Wood Harvesting in NB by a14VAWQt


									How we use and abuse our greatest natural resource
Leading question

What methods do we use to manage our
To identify and discuss forestry practices the
Provincial Government and private industry
use to manage the forests in New Brunswick
Harvesting Wood
There are essentially two different methods to harvest wood. These are:
Selective cutting and Clear-cutting.

Selective cutting — Forest harvesting in which only certain species or
sizes of trees are removed from an area, often for use as timber or to
make pulp for paper.

Under the heading of selective cutting there are also two sub-categories.

Shelterwood cutting is a method of forest harvesting in which up to
70 percent of trees are cut, leaving small patches of old growth standing
to provide seeds for regeneration.

Strip cutting is when only a long narrow strip of a selected block is
harvested, leaving many older trees to continue to grow and reproduce
on the land.
Harvesting Wood
Clear-cutting — Forest harvesting in which all of
the trees in the area are cut for use as timber or to
make pulp for paper.

This is the most common method of harvesting
wood. Approximately 90% of wood harvesting is
done in this manner. Large scale logging operations
often utilize this method of harvest.
Clear cutting
As mentioned above clear cutting
has been, and continues to be the
number one method of harvesting
wood in Canada, meaning that this
is not an uncommon view at most
large scale harvesting operations
across Canada.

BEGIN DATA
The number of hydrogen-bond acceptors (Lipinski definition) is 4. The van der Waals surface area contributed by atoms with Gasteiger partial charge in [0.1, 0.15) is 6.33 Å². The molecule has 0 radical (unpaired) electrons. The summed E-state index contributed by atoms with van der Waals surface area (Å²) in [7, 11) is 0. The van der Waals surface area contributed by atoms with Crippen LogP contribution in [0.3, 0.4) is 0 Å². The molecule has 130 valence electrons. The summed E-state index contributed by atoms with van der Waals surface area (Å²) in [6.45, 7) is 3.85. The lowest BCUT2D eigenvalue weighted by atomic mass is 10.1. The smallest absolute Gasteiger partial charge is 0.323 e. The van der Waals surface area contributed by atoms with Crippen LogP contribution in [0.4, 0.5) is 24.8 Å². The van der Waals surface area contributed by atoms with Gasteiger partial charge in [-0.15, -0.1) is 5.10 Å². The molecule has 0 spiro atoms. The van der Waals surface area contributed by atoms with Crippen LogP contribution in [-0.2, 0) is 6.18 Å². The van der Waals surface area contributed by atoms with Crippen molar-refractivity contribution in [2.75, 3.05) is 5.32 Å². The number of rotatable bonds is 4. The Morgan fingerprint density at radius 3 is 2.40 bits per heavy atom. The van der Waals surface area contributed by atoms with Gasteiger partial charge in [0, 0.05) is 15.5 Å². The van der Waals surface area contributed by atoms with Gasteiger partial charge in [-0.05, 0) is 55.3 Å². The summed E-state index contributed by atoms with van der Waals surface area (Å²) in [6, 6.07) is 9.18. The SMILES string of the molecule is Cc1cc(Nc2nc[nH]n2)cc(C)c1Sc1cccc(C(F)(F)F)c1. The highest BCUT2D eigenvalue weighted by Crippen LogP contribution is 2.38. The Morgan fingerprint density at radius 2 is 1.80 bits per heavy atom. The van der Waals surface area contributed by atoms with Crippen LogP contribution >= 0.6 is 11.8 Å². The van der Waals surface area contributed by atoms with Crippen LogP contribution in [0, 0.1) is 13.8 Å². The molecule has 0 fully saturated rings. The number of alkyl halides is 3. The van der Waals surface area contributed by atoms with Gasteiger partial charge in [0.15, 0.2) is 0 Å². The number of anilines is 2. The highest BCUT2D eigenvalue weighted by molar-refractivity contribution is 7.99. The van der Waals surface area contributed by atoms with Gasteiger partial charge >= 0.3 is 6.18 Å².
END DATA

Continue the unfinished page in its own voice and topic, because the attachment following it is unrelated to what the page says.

In most cases after a clear cutting
operation occurs the ground is
either left to re-grow on its own, or
it is replanted.
Selective cutting
This is a selective
cut in it’s least
destructive form.
Notice that only a
few mature trees
have been
removed, and
much of the
canopy remains,
providing shade
for much of the
forest floor.
Selective cutting
Notice that not
all the trees
have been
removed from
this cut. Most
of what has
been left is
hardwood, and
these are left in
small clumps.
This is a take on
Selective cutting
This is an example
of a strip cut. The
cuts are made in
narrow, long paths.
The areas left fully
treed on either side
of the swath help to
provide partial
shade and new
seeds to the
recently cleared
Regeneration of a forest

Forest Succession: The gradual
supplanting of one community of
plants by another, usually as a
result of differences in shade
Regeneration of a forest
Each tree species has a particular tolerance to the
environment factors around it. For example, some trees do
well in full sun, while others require only indirect light to
grow well. Some trees do well in wet area, some thrive in dry
conditions. Soil composition may even determine which
trees are successful in a particular area.

When trees are removed from the forest, even in relatively
small numbers, the growth of new, smaller trees of different
varieties is greatly affected, and the overall make-up of the
forest and its inhabitants is changed over time.
A look at succession

  The following slides help to describe
  the process of forest succession in the
  average clear cut situation. Try to
  think of clear cuts that you have seen
  in your own experiences in the woods
  of New Brunswick. Do the animations
  make sense?
                         Imagine this as a recently clear cut forest. Pioneer
                         species are those that begin to grow rapidly following a
                         clear cut operation occurs.

Pioneer species quickly occupy a site following clearing. They grow rapidly
to compete with grasses and shrubs.
As the crowns of pioneer species close, seedlings from these trees are
unable to survive in the resulting shade.
Different species then begin to grow beneath the pioneers. The
      resulting undergrowth, or understory, is often dense.